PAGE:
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You need others, except when you don’t

960 words

One moment you want to be closer. Then you want to be alone. Something wrong? No, it’s all quite natural.


Nature-based anakelogy illustrates, with this four-quadrant wheel, how we naturally cycle through four types of psychosocial relational needs.

This relational needs cycle mirrors the four seasons relationship cycle. Similar to that cycle, this cycle illustrates your current "dependency" based on which needs dominate at the moment.


Your cycle of psychosocial needs

Your relationships cycle back and forth between closeness and solitude. Between togetherness and aloneness. Your human growth depends on this rhythm.

When your social-needs upstage your solitude, you naturally feel pulled toward others you trust. Your self-sufficiency gives way to what others can do for you.

When your self-needs emerge more focal, you then naturally feel pulled toward more solitude. Your family’s support for following the norms gives way to trying things your own way.

Your interdependency needs

You’re just starting a relationship. Or rebuilding one.

You feel lonely and long for someone’s company. You were recently content to sit alone, but not so much any longer. Your heart tugs at you to seek out others.

At this point, you are both independent and dependent. You are interdependent. You interact with others, but not always sure if they are authentically interacting with you.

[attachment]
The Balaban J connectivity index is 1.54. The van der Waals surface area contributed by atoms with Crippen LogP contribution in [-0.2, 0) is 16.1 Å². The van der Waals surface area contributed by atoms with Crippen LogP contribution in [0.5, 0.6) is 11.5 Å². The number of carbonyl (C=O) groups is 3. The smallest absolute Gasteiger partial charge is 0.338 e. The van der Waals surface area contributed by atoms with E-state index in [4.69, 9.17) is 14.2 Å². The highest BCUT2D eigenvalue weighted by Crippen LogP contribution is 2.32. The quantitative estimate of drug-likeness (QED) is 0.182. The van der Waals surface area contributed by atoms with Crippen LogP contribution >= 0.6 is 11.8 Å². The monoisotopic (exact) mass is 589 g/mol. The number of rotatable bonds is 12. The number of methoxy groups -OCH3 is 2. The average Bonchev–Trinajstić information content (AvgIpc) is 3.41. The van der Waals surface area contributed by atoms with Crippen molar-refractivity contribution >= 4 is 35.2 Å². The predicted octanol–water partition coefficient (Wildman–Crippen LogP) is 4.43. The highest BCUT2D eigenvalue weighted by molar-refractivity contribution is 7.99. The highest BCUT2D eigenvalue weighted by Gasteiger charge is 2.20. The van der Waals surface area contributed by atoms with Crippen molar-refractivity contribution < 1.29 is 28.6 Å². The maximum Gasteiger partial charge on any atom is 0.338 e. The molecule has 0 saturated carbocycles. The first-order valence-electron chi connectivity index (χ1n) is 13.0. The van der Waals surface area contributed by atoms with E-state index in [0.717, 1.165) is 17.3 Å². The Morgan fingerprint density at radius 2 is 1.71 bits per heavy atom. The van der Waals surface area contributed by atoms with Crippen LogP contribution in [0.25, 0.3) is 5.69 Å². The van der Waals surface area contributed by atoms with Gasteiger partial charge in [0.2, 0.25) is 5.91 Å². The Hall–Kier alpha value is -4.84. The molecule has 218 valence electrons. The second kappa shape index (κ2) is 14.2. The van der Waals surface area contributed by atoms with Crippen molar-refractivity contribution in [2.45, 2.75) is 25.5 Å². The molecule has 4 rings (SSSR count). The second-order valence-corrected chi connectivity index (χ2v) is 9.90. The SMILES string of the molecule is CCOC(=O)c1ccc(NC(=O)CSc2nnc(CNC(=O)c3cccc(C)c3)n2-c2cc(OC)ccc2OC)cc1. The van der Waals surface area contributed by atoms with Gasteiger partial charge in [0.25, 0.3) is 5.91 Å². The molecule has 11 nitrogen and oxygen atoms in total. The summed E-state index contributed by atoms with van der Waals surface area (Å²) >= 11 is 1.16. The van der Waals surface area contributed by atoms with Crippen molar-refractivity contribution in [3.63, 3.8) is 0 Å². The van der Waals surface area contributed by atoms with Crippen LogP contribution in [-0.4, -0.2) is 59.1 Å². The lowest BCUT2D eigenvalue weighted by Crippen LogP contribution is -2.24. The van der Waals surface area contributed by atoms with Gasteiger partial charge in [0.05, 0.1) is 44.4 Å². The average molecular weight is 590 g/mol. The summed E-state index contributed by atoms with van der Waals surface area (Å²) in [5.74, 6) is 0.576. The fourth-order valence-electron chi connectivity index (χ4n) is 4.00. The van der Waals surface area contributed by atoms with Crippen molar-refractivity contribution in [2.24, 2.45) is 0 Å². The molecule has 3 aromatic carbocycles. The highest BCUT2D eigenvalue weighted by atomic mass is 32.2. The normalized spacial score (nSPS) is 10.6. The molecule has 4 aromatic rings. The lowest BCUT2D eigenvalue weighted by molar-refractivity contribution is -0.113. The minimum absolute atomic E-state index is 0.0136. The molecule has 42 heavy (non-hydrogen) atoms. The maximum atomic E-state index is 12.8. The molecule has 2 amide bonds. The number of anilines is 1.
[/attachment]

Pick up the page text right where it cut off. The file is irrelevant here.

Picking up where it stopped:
You can do plenty on your own, for yourself. But not everything. And it just feels more meaningful to do it with others.

  • Your need for affection longs for deliverance.

  • Your needs for friendship and companionship stand out more.

  • Your need for cooperation expresses itself as a readiness to negotiate more.

As your self-needs become defocal, your social-needs become more prefocal. You are slowly pulled toward greater attention of your dependency needs.

Your dependency needs

Now you’re getting along better. Personal differences don’t seem to matter as much.

You find yourself in the thick of your relationship. You have others around you to support you. You are warm toward them as they are generally warm toward you.

At this point, you are more reliant on others than on yourself. Your independence fades with the increasing demands of others. You need them, and they depend meaningfully on you.

You grow closer with others. You set aside some personal preferences to be with others. You find you can do more with this team than you could ever accomplish on your own.

  • Your need for belonging anchors you to your loved ones.

  • Your needs for inclusion and affirmation compel you to follow rules to receive them.

  • Your need for their support incentivizes you to maintain group cohesion.

Your social-needs dominate and remain focal. Your self-needs slip mostly to the backburner. Where they eventually reemerge, to sprout into your counterdependency needs.

Your counterdependency needs

You find yourself more at odds. Perhaps even fighting at times.

You feel an increasing need to pull away. Others now smother you. You must get away, and stretch out on your own. Others are okay, but you’re itching to be alone.

At this point, your dependence on others turn toward not depending on others as much. You’re caught between two worlds. Needing others and yet needing to get away.